Chapter 2: Early Years, Call to Service, and Trip to China

Family Life
A Fire Brings the Community Together
College Years
A Time of Waiting
A Time of Parting

Family Life

Gene's father and mother - Perry & Ada V. Lahman Blosser
Our father, Perry, was one of the pastors of our church when we were growing up. We not only heard him preach many times, but we also experienced some of the birth pains of those same sermons while he was preparing them on Saturday evening or on Sunday morning. Our father did not have a study, as pastors have these days, but he owned a little desk that is called a "secretary" today. This secretary, our father's only work-space, was located in the living room, and with many children around, it was a hassle, to say the least, for him to do any serious study for a sermon. We were told to stay out of the living room, but that rule was too easy to forget, so more serious measures were eventually implemented.

Gene's home, built by his father in 1916. Gene was the first child, born here on March 27, 1917.

My elementary education took place in a little one room school that stood one and one quarter miles from our home. I graduated from that school in 1930, and that autumn I entered high school at South English. In the middle of only my second year in high school I dropped out to help my father on the farm.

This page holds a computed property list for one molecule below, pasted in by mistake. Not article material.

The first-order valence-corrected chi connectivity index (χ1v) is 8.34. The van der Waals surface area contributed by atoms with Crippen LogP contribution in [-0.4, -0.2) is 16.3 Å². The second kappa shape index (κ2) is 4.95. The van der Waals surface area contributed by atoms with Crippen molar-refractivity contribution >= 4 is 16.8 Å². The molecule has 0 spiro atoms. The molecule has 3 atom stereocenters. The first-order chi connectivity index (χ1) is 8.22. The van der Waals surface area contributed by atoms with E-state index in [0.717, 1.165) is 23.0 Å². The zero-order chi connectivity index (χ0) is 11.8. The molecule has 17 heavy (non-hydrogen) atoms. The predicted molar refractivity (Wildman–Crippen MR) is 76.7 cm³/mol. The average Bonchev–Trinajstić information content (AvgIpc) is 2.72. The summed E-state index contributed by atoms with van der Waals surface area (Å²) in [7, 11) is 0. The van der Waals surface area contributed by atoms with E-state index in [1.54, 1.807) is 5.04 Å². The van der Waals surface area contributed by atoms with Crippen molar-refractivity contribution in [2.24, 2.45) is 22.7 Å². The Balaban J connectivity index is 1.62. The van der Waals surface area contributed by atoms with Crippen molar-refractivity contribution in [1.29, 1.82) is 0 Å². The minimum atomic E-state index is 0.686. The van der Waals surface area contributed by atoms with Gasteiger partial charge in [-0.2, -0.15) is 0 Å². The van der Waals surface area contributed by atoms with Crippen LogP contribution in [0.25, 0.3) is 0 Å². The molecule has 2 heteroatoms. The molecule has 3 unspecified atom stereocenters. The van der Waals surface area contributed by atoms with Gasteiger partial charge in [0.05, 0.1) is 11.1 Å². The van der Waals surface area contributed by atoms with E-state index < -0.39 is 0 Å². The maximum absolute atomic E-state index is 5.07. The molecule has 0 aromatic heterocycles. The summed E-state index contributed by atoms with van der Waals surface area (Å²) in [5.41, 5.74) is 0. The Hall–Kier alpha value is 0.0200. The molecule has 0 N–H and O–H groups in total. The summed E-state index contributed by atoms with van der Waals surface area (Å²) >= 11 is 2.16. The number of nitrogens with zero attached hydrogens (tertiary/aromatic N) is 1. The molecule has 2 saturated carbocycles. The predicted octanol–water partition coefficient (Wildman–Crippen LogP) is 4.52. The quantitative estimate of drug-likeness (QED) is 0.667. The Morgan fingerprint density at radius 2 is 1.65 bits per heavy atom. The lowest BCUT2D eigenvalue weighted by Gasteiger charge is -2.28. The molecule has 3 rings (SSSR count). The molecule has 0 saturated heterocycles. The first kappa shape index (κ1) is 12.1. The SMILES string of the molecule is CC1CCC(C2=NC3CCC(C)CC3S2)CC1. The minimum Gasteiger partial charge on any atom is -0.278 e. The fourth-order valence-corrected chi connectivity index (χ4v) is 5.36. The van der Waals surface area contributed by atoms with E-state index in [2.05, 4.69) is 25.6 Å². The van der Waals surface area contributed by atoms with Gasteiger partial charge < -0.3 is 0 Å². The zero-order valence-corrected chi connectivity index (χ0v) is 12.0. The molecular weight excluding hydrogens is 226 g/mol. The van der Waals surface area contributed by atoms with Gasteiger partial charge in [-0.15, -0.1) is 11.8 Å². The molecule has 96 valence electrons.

My father was a man of many skills. He was a carpenter, a part-time farmer on a thirty acre farm who also owned a steam engine, a threshing machine, a clover huller, and a saw mill. The boys in our family learned many things as we worked with our father at many different tasks. This learning proved very valuable in later life. The numerous tasks on the small farm we had fell to the boys who remained at home. The older boys and our father worked away from home at other tasks. Of course, we all had our chance to work on the saw mill at one time or another, which included a lot of heavy work such as handling logs and carried heavy beams and boards away as they were being produced from the saw. We also gleaned much wood from the scraps of the logs which were cut up and used for fuel at home in the stove and in the furnace.

Gene - 4 years old.

My earliest recollections of family dining are that there were 10 of us around the table at every meal, and so many mouths required an abundance of food. Our mother and sisters did a lot of canning and other types of preservation during those early years. In addition, there was baking of bread twice a week, an enormous amount of laundry to be done, constant mending of clothing, and the general cleaning of the house. All of these things took a great deal of time and energy.

Gene, first row far right. Brother Amos is behind him, at school.